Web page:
Pick up and put away. Chase dust bunnies out of corners. Clean the cat litter pans (put new bags into the “Litter Genie” a really great invention for managing cat boxes)
Total self indulgement today. I binge watched the video series Amazon produced from Good Omens. I have been waiting a year for this. This book is extremely difficult to adapt for television. As I expected the results were very uneven although Neil Gamin (one of the co-authors) wrote the screen adaptation. Fortunately, the casting choices elevated the production into something that was enjoyable in spite of the flaws. David Tennant and Martin Sheen were brilliant as Aziraphel and Crawley. They carried the series. but the supporting casting was equally well done. Miranda Richardson’s seance scene was worth watching twice.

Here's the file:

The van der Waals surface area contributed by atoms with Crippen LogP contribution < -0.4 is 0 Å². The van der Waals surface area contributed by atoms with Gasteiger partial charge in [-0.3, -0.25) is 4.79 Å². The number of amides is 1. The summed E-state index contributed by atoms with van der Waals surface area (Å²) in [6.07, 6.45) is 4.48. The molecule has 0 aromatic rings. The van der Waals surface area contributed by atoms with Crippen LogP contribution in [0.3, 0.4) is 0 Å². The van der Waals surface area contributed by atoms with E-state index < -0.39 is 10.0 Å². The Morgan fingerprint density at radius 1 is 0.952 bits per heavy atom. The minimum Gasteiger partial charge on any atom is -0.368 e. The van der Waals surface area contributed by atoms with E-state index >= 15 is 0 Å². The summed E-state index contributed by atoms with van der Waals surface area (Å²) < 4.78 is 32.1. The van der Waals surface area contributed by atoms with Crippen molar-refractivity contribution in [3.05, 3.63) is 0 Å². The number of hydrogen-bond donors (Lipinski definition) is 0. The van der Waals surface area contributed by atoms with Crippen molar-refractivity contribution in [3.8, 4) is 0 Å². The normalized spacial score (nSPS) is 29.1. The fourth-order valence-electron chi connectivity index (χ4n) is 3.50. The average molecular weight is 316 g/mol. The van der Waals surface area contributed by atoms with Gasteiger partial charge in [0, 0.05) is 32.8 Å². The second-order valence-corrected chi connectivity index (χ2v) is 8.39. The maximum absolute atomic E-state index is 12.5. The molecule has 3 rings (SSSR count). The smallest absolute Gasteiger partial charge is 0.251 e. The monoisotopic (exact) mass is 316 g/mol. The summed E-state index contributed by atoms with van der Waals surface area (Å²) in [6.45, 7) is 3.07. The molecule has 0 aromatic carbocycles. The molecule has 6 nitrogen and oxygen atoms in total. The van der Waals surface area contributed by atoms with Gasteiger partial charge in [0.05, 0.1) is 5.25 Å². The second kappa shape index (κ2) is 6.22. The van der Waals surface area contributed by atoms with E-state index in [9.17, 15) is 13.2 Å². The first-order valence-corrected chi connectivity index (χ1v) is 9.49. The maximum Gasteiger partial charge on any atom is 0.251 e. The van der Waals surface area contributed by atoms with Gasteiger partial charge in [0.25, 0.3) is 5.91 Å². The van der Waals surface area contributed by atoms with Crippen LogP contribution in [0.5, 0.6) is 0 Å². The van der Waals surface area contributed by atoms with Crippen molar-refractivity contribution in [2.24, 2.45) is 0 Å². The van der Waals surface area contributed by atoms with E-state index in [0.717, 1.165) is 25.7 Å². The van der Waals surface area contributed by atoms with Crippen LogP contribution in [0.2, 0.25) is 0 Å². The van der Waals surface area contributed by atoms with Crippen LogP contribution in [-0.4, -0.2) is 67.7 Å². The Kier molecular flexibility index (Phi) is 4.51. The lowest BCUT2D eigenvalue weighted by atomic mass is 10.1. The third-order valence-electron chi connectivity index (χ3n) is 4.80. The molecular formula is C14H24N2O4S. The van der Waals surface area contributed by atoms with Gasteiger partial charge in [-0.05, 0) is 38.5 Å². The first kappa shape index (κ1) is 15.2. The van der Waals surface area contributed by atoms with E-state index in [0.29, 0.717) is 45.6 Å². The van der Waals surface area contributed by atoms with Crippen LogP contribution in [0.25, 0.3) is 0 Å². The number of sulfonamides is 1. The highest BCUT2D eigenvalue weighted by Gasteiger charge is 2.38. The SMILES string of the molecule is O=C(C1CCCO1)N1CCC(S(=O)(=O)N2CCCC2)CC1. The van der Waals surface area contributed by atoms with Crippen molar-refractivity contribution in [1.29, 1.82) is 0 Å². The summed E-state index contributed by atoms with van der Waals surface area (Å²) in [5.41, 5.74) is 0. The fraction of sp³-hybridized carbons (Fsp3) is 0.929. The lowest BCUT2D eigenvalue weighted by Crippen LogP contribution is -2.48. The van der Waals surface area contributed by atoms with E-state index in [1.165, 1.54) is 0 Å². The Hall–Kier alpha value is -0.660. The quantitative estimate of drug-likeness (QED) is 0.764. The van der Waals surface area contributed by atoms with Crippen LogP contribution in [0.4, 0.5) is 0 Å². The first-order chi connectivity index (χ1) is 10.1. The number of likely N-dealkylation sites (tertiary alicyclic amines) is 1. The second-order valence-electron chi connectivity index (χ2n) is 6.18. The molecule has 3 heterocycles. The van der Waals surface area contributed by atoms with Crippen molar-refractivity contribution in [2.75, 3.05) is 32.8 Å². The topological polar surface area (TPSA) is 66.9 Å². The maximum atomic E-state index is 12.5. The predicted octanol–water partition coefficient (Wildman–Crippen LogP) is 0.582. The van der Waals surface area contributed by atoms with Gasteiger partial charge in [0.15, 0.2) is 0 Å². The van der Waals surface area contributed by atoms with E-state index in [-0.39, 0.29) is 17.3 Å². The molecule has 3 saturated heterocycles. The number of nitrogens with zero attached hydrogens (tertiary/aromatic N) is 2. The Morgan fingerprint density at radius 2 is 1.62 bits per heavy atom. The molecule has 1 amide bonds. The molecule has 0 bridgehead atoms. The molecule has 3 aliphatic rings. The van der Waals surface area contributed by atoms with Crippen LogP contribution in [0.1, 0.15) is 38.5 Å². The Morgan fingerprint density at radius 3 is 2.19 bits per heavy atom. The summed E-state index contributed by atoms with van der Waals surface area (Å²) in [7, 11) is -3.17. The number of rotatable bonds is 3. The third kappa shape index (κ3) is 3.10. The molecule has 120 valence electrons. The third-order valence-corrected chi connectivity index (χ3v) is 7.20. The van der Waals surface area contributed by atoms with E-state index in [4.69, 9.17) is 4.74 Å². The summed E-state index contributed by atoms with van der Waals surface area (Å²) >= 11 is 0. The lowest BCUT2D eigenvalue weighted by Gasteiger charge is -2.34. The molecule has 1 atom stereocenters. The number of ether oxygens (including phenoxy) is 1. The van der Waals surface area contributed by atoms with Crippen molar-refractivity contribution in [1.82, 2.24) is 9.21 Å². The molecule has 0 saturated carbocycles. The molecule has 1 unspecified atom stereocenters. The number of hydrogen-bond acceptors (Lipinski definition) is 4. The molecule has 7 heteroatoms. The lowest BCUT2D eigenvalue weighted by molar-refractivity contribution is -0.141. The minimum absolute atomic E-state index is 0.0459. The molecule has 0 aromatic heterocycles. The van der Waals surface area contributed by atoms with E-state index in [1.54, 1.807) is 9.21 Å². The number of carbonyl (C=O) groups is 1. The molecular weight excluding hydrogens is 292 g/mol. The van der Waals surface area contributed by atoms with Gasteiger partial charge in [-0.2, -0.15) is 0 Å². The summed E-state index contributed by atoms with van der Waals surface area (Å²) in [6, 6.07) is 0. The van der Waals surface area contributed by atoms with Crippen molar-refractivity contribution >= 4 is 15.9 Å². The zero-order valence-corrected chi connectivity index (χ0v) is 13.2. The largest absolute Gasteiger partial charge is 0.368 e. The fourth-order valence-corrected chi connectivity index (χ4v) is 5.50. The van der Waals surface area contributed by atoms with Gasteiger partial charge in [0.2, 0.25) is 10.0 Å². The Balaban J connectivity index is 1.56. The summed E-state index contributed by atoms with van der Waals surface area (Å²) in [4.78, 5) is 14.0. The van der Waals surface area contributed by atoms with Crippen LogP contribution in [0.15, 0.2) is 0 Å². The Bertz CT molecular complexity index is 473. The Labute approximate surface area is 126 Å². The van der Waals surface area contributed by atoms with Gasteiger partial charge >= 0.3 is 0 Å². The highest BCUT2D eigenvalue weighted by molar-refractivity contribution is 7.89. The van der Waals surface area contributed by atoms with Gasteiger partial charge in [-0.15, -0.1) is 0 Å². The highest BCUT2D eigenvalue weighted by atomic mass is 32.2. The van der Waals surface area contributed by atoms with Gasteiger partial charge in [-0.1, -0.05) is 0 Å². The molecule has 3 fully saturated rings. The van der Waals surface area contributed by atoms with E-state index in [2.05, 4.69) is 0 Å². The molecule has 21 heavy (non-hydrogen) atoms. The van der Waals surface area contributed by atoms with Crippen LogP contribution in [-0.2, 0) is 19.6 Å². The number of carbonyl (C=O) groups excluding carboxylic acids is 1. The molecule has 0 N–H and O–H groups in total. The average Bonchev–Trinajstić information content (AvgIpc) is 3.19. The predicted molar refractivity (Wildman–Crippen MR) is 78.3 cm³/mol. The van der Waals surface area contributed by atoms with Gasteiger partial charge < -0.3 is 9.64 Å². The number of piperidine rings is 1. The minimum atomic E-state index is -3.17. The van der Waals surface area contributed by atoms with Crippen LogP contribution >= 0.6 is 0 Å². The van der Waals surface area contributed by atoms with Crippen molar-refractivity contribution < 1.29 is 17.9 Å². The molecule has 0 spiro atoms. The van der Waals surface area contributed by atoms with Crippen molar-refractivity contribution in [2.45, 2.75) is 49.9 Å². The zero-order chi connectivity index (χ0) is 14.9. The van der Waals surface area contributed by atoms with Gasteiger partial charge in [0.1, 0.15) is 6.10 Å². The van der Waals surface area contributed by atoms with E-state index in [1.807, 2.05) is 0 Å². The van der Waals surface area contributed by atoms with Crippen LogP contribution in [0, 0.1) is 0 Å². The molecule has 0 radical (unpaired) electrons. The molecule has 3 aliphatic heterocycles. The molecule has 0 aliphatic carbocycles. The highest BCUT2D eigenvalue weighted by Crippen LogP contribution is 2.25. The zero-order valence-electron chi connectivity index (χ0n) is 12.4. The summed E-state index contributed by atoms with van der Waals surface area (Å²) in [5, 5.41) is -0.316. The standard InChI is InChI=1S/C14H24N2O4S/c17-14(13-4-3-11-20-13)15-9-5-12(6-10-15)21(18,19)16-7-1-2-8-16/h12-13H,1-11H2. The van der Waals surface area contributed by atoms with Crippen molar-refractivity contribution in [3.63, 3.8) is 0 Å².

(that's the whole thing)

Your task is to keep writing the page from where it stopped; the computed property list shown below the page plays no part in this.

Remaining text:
So foggy, the trees across the street are practically invisible. I discovered that Amazon Prime music has the full cast recordings of Carousel, and Camelot. Is there anything more fun than cleaning out your sock drawers while listening to old musicals at full volume???
This year’s record rainfall means a stellar year for cacti and succulents. Friday, I visited the Ruth Bancroft Gardens, a private collection of cactus and succulents that is open to the public. Since a picture is worth a thousand words, the photos speak for themselves.